The Kennedy Crash: Facing the Facts
This long-time aviator often receives questions from non-pilots as to the cause of the crash that took the lives of John F. Kennedy, Jr., his wife and her sister. Here is what happened:
That unfortunate crash occurred because a travel rule applicable to cars, trains, buses, motorcycles, bicycles, etc. was broken. That rule is: There is nothing so important that needs doing tomorrow that is worth dying for today. The logic behind this rule is solid. If your travel costs you your life today, then you’ll never get to do whatever it is you were supposed to do tomorrow.
In the case of the Kennedy crash, the travel was being performed to attend a wedding the next day. The relatively inexperienced pilot, John F. Kennedy, Jr., found himself under natural and normal family pressures to arrive on Martha’s Vineyard in time to attend the pre-wedding celebrations and the wedding itself the following day.
Was the pilot equipped and trained to make that flight from New Jersey to Martha’s Vineyard? Yes, under normal conditions, he was. From what we know, young Kennedy had a good instructor and Kennedy was a good student. The aircraft being flown was well equipped and maintained. The aircraft didn’t cause the crash.
But the trip was not undertaken on what one might call “normal conditions.” For a pilot with relatively few flying hours and not yet rated as an instrument pilot, that flight should have been undertaken in broad daylight and in good weather under what the Federal Aviation Administration (FAA) calls: Visual Flight Rules or VFR.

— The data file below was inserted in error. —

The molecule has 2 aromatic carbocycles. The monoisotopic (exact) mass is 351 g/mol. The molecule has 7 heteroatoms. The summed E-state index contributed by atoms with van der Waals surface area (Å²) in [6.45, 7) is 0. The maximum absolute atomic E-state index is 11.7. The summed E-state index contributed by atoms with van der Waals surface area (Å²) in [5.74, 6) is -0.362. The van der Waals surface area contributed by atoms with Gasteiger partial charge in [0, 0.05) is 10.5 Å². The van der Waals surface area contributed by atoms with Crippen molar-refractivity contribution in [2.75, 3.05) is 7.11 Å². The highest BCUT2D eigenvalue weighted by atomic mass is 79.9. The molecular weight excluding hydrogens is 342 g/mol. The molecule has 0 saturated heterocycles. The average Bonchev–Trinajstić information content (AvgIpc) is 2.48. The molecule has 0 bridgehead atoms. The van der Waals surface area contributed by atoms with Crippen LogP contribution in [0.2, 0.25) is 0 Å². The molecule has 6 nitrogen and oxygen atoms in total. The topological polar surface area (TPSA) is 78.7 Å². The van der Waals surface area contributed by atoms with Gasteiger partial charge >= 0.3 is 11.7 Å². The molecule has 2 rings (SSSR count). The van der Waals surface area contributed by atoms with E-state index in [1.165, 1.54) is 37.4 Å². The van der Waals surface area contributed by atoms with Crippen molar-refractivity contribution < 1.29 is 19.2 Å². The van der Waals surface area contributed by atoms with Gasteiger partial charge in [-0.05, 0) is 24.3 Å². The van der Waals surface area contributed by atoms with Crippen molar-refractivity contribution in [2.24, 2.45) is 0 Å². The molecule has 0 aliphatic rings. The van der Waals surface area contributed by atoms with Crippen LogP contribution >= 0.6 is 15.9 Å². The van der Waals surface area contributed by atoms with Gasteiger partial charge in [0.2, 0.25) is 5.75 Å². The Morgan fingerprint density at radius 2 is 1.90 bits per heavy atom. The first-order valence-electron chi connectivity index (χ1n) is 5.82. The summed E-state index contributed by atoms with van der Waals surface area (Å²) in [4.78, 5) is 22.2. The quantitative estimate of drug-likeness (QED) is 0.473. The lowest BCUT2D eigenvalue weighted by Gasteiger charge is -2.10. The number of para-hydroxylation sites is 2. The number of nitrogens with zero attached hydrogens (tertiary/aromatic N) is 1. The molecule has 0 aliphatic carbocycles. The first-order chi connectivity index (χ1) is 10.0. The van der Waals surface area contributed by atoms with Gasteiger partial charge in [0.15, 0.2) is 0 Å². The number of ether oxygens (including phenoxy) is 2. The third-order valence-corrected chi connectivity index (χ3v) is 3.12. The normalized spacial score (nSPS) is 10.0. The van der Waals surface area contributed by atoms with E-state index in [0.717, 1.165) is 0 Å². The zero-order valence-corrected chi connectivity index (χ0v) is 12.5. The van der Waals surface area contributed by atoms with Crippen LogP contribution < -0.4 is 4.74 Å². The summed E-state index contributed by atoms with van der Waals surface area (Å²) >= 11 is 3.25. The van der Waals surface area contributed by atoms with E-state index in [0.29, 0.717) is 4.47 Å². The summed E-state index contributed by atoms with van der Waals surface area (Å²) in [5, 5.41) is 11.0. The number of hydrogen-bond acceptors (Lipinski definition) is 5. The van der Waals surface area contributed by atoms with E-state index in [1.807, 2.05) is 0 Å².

The scenario tells us the pilot planned his flight so that it would be completed in broad daylight, in good weather and under VFR. But the sister-in-law was delayed in reaching the airport and the flight took off without enough daylight remaining at the end of the route to meet those pre-conditions.
Then, when the aircraft got out over the ocean in the vicinity of Martha’s Vineyard, a combination of hazy sky conditions and a phenomenon associated with flying over water at dusk or night that can lead to vertigo came together to produce what amounted to instrument flying conditions or the need to be able to control and maneuver the aircraft under what the FAA calls: Instrument Flight Rules (IFR).
Had the pilot been trained in night flying? Yes, the FAA requires some night flying training in order to obtain a private pilot certificate. Had the pilot been trained in flying by reference to his instruments only? Yes, the FAA requires some of that as well.
But was the pilot qualified and able to handle the weather, light, sky and over-water conditions in which he found himself? Obviously, not. Indeed the FAA radar track shows normal flight until the pilot turned off the autopilot and began to hand fly the aircraft down into the haze surrounding Martha’s Vineyard. He lost control.
So, how could this particular accident have been prevented? Given the delayed departure and all of the weather, light, sky and over-water vision consequences that flowed from that delay, a non-instrument-rated pilot should not have attempted the flight. Kennedy money could have bought several alternate means of travel.
So, what caused this tragic accident? Pure and simple, it was pilot error. And it was the kind of error that neither the Congress nor the FAA can pass laws or make regulations against. Try as it might, no government can legislate or mandate common sense. Young Kennedy let his sense of family obligation overcome his common sense.
But this tragedy is now taking on an even darker political aspect. The National Transportation Safety Board (NTSB) to whom we look for science-based, objective investigation and reporting of accidents, is shying away from using the term: pilot error. That’s odd. The NTSB has always been quick to blame pilots in the past. But then, they weren’t dealing with members of the Kennedy political dynasty.
Dr. William Hamilton, a nationally syndicated columnist and instrument-rated pilot, has been flying for 32 years.